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When prophecy fails: why do people always assume that Jesus got it wrong?

I have started reading Frederick Murphy’s book [amazon:978-0801039782:inline]. Why? Because I think that the theological paradigm for interpretation of the New Testament has passed its sell-by date and that apocalyptic is a crucial component of the alternative historical paradigm. The book is described as a “Comprehensive Introduction”, and it appears to be just that.

One of the things that Murphy discusses in the opening chapter is the relationship between apocalyptic and prophetic literature. A key difference has to do with how they deal with history. Both genres expect divine intervention in human affairs, but whereas in the case of prophecy “that intervention deals with a specific historical situation and the resolution results in something not so different from what preceded it”, apocalypticism generally predicts an imminent end to history (21). Significantly, Murphy points out that in prophecy the language of “cosmic disruption”—of a “new heaven and new earth”, for example—is “for the most part metaphorical”. I would argue that this is also true for much apocalyptic writing, but that is not really the point I want to make here.

A couple of pages later there is a section entitled “When Prophecy Fails”. Murphy makes the obvious point that so far all predictions of the end have bitten the dust—so why do people keep doing it? “One might think that after more than two thousand years, apocalypticism would have been definitively discredited and would have lost its attraction” (24).

To account for the persistence of the apocalyptic outlook Murphy briefly outlines the theory of Festinger, Riecken and Schlachter that it is driven by cognitive dissonance. When experience clearly contradicts belief, people will often attempt to reduce the tension “first by believing even more strongly in their original conviction and second by converting more people so that they have more social support”. In other words, when a person finds himself stuck in a hole of cognitive dissonance, he is likely to try to solve the problem by making matters worse—not only by digging deeper himself but also by inviting other gullible people to dig with him.

Perhaps that’s true. But in the course of this analysis Murphy makes the stark observation that:

Many do not realise that Christianity itself is the result of failed prophecy. Jesus apparently expected the kingdom of God to come soon, and this urgent expectation of an imminent end pervades the New Testament.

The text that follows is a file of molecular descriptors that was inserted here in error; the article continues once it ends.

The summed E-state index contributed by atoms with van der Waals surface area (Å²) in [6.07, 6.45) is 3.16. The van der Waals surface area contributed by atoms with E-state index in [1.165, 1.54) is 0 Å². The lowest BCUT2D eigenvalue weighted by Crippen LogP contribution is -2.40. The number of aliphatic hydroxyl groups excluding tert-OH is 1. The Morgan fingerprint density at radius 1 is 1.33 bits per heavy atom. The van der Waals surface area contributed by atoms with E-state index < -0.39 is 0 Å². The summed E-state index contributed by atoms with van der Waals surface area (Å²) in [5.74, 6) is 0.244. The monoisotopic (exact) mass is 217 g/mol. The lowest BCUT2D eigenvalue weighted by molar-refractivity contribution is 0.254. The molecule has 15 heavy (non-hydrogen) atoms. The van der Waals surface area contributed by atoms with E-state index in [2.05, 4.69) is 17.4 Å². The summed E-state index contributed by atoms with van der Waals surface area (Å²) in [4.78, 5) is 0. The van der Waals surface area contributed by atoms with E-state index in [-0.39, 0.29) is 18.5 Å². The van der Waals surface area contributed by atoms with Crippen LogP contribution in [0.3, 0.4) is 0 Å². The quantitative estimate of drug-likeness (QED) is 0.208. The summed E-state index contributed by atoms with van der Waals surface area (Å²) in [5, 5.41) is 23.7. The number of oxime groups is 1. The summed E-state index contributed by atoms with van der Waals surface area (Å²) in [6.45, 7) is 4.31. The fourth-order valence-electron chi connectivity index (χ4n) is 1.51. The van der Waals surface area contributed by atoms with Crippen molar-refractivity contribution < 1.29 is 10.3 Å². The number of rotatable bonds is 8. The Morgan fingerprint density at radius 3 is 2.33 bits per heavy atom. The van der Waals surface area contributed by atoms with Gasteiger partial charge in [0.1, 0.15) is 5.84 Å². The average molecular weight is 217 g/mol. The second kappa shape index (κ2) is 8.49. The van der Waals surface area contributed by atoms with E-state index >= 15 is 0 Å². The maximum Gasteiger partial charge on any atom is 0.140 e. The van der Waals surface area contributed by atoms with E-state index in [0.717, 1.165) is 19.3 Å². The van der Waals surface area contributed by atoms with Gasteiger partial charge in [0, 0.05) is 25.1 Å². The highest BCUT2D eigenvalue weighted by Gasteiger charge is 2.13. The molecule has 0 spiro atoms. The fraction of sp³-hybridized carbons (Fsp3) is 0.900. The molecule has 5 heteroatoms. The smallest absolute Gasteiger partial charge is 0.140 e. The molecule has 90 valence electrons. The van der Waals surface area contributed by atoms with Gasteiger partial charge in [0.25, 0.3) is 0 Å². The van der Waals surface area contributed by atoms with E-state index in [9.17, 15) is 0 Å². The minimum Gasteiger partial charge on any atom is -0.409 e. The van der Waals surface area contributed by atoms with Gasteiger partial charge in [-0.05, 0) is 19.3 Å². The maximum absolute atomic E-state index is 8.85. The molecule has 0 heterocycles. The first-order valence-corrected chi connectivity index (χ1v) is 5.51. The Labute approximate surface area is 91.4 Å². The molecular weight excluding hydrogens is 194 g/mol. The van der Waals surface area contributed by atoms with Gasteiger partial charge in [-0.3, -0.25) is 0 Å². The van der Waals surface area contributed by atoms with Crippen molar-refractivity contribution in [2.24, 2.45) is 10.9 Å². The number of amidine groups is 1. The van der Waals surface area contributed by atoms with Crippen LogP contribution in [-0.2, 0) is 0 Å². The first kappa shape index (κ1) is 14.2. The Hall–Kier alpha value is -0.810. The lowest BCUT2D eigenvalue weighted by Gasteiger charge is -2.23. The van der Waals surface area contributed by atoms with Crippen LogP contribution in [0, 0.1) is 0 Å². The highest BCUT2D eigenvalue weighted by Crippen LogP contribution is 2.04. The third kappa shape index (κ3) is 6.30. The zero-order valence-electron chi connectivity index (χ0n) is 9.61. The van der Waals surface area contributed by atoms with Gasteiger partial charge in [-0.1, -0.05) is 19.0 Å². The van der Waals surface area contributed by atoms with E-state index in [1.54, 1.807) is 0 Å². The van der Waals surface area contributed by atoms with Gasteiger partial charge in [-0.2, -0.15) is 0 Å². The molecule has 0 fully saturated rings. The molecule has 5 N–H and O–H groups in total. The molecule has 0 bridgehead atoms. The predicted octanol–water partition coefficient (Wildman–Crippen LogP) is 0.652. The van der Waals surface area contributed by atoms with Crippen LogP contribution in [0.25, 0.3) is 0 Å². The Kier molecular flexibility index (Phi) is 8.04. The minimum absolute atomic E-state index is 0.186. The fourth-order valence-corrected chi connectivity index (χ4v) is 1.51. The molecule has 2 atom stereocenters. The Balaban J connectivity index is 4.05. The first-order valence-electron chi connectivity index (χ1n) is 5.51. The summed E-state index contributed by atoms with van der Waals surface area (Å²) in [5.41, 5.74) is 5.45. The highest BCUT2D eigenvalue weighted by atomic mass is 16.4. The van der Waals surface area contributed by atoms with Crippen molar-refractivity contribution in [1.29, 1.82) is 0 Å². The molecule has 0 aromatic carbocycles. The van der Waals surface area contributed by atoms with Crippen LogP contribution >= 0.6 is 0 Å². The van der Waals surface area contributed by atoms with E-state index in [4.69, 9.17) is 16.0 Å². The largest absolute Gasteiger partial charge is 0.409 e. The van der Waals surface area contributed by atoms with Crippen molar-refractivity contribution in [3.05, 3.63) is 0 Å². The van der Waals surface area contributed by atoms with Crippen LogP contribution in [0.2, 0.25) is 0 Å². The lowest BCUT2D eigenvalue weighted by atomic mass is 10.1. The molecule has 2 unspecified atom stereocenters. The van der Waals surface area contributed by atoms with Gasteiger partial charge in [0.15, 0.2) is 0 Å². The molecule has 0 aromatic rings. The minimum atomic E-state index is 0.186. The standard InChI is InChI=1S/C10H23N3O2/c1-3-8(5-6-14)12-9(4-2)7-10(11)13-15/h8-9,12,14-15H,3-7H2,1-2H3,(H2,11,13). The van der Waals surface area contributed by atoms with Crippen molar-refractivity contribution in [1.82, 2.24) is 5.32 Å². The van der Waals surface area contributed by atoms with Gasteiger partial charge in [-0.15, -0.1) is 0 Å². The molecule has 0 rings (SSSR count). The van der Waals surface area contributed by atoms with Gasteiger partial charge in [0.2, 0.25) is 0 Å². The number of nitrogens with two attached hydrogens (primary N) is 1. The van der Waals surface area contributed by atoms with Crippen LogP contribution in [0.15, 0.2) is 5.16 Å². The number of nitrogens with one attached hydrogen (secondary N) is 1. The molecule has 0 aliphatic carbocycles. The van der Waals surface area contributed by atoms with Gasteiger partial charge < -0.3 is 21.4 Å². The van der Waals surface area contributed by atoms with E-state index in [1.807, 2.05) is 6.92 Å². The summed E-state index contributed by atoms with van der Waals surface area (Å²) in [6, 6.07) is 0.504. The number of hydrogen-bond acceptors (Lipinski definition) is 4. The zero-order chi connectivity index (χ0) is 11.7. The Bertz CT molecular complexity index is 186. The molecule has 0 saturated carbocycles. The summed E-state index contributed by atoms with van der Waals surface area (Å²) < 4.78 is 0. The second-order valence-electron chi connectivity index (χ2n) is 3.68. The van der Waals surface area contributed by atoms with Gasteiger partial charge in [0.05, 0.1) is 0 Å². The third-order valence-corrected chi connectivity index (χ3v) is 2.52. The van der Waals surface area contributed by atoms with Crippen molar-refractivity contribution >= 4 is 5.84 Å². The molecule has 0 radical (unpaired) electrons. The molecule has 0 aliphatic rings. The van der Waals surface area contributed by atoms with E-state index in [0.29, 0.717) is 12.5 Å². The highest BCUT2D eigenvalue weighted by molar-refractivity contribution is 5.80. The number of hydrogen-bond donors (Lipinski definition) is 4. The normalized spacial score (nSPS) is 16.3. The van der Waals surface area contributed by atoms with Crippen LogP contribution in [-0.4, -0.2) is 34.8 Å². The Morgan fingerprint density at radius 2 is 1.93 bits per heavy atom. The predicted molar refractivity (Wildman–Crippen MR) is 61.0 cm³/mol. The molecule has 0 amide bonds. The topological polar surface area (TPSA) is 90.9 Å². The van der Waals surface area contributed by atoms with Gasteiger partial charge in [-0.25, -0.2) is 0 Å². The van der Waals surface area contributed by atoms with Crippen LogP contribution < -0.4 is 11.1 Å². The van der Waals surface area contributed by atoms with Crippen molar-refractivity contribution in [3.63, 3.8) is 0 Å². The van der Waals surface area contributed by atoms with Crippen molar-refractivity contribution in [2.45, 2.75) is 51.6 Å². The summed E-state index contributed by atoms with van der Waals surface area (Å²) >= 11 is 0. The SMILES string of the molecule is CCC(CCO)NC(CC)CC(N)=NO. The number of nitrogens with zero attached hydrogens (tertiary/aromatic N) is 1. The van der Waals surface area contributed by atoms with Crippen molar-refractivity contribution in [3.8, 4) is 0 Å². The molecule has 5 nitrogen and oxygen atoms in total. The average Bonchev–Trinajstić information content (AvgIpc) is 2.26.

There is still a lot of the book to go, including sections on the Gospels and on Jesus as an apocalyptic prophet, but why is the possibility not at least considered that Jesus was more a prophet than an apocalypticist, that he spoke about an end within history rather than the end of history, and that his sparing use of the language of cosmic disturbance was metaphorical? Why are such possibilities allowed in general in Murphy’s introductory chapter but ruled out for Jesus?

The omission is all the more remarkable given that the front cover shows Francesco Hayez’ painting The Destruction of the Temple in Jerusalem. If Jesus was anything, he was a prophet who drew widely on Old Testament narratives of judgment and restoration to speak about the crisis facing first century Israel. Surely, then, the place to start in any discussion of Jesus’ “apocalyptic” language is with the towering historical fact that he was believed to have predicted judgment against the temple and that this prediction was fulfilled. This was at least a central part of what he meant when he said that God would act decisively within a generation, within the lifetime of many of those listening to him, to establish his kingly rule with respect to his people.

Comments

Hi Andrew, I read your response to me on an earlier post regarding apocalypticism. http://tinyurl.com/yxn6b7p9

I appears you are well versed in preterism but not in apocalypticism.

Aside from having read my article have you had time to read any of the scholarly materials I suggested and listed here: http://tinyurl.com/y4lhxslm

There’s also a paradigm shift going on regarding the Parables of Enoch which mention the “Son of Man,” placing the parables of Enoch earlier, even as possible influences on Jesus and/or his followers. See this new book, a collection of essays by biblical scholars: http://tinyurl.com/y2ypknjn

One essay in the book, by it’s editor, is online: http://tinyurl.com/y39uocr8

And of course the apocalypticism of the earlier Dead Sea Community is relevant both to tales of both the Baptist and Jesus in the NT.

Further resources

http://tinyurl.com/y5xfjrat

The Historical Christ and the Theological Jesus
By Dale C. Allison
http://tinyurl.com/y3tvk8dy

Jesus & the Restoration of Israel: A Critical Assessment of N. T. Wright’s …
edited by Carey C. Newman
http://tinyurl.com/y3ks2686

THE COMING OF THE SON OF MAN IN MARK’S GOSPEL
Edward Adams
http://tinyurl.com/nw582et

N.T. Wright on Mark 13
http://tinyurl.com/y6xo3o3d

Eschatology and exhortation in the Epistle to the Hebrews
By Scott D. Mackie
http://tinyurl.com/y26c6vfy

Eschatology in Galatians: rethinking Paul’s response to the crisis in Galatia By Yon-Gyong Kwon
http://tinyurl.com/yy8gkny4

Moreover, see this online dissertation which includes summaries and quotations from inter-testamental apocalyptic works vis a vis passages of NT apocalyptic:

THE HISTORICAL JESUS AND THE FINAL JUDGMENT SAYINGS IN Q–A Dissertation Submitted to the Graduate School of the University of Notre Dame in Partial Fulfillment of the Requirements for the Degree of Doctor of Philosophy
by Brian Han Gregg, B.A. M.Div. April 2005
http://tinyurl.com/yym7auel

Ed, thanks for all this. I’ve looked at a lot of the stuff you’ve cited, and it’s obviously far too much to deal with here. So how about a quick and scrappy response to the points raised against Wright by Michael Kok?